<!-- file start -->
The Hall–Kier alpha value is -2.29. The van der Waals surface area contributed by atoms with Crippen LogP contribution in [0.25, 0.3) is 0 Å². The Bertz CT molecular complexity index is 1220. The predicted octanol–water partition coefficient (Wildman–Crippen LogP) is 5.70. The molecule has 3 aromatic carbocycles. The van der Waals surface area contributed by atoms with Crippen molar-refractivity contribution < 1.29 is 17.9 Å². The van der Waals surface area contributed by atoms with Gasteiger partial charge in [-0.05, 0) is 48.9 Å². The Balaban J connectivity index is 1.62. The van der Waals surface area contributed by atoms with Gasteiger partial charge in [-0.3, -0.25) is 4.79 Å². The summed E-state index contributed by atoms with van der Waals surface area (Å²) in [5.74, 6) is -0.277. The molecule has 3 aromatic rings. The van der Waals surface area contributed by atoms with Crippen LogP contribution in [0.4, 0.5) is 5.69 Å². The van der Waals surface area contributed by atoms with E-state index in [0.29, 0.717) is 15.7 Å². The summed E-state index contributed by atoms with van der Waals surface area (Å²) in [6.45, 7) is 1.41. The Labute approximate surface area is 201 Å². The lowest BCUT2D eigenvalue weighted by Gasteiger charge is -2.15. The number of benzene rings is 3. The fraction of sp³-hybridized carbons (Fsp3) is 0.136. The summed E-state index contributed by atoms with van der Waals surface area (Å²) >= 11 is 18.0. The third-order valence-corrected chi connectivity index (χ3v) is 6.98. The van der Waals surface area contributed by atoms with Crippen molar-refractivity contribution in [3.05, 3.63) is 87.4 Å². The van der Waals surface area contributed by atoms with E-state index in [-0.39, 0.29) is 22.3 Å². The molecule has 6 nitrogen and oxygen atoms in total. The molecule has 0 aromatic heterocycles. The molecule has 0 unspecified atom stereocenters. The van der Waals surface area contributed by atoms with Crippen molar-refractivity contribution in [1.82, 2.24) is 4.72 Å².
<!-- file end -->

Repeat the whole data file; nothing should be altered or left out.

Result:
The Hall–Kier alpha value is -2.29. The van der Waals surface area contributed by atoms with Crippen LogP contribution in [0.25, 0.3) is 0 Å². The Bertz CT molecular complexity index is 1220. The predicted octanol–water partition coefficient (Wildman–Crippen LogP) is 5.70. The molecule has 3 aromatic carbocycles. The van der Waals surface area contributed by atoms with Crippen molar-refractivity contribution < 1.29 is 17.9 Å². The van der Waals surface area contributed by atoms with Gasteiger partial charge in [-0.05, 0) is 48.9 Å². The Balaban J connectivity index is 1.62. The van der Waals surface area contributed by atoms with Gasteiger partial charge in [-0.3, -0.25) is 4.79 Å². The summed E-state index contributed by atoms with van der Waals surface area (Å²) in [5.74, 6) is -0.277. The molecule has 3 aromatic rings. The van der Waals surface area contributed by atoms with Crippen LogP contribution in [0.4, 0.5) is 5.69 Å². The van der Waals surface area contributed by atoms with E-state index in [0.29, 0.717) is 15.7 Å². The summed E-state index contributed by atoms with van der Waals surface area (Å²) in [6.45, 7) is 1.41. The Labute approximate surface area is 201 Å². The lowest BCUT2D eigenvalue weighted by Gasteiger charge is -2.15. The number of benzene rings is 3. The fraction of sp³-hybridized carbons (Fsp3) is 0.136. The summed E-state index contributed by atoms with van der Waals surface area (Å²) >= 11 is 18.0. The third-order valence-corrected chi connectivity index (χ3v) is 6.98. The van der Waals surface area contributed by atoms with Crippen molar-refractivity contribution in [3.05, 3.63) is 87.4 Å². The van der Waals surface area contributed by atoms with E-state index in [-0.39, 0.29) is 22.3 Å². The molecule has 6 nitrogen and oxygen atoms in total. The molecule has 0 aromatic heterocycles. The molecule has 0 unspecified atom stereocenters. The van der Waals surface area contributed by atoms with Crippen molar-refractivity contribution in [1.82, 2.24) is 4.72 Å².